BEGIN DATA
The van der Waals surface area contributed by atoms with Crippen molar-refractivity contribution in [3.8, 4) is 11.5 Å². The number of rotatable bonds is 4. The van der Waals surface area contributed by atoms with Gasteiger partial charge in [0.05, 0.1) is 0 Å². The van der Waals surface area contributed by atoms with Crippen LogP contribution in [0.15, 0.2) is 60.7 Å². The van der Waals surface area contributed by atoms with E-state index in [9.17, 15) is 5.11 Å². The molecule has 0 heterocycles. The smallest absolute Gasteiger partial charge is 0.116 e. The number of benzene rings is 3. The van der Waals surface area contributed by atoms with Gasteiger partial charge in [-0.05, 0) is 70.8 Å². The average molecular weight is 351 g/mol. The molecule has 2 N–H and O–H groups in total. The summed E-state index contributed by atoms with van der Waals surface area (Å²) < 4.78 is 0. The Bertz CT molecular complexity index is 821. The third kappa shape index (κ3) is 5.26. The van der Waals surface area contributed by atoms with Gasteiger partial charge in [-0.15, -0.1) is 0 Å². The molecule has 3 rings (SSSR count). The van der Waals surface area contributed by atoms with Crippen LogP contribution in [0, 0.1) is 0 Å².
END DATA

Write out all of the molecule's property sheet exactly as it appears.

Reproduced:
The van der Waals surface area contributed by atoms with Crippen molar-refractivity contribution in [3.8, 4) is 11.5 Å². The number of rotatable bonds is 4. The van der Waals surface area contributed by atoms with Gasteiger partial charge in [0.05, 0.1) is 0 Å². The van der Waals surface area contributed by atoms with Crippen LogP contribution in [0.15, 0.2) is 60.7 Å². The van der Waals surface area contributed by atoms with E-state index in [9.17, 15) is 5.11 Å². The molecule has 0 heterocycles. The smallest absolute Gasteiger partial charge is 0.116 e. The number of benzene rings is 3. The van der Waals surface area contributed by atoms with Gasteiger partial charge in [-0.05, 0) is 70.8 Å². The average molecular weight is 351 g/mol. The molecule has 2 N–H and O–H groups in total. The summed E-state index contributed by atoms with van der Waals surface area (Å²) < 4.78 is 0. The Bertz CT molecular complexity index is 821. The third kappa shape index (κ3) is 5.26. The van der Waals surface area contributed by atoms with Gasteiger partial charge in [-0.15, -0.1) is 0 Å². The molecule has 3 rings (SSSR count). The van der Waals surface area contributed by atoms with Crippen LogP contribution in [0, 0.1) is 0 Å².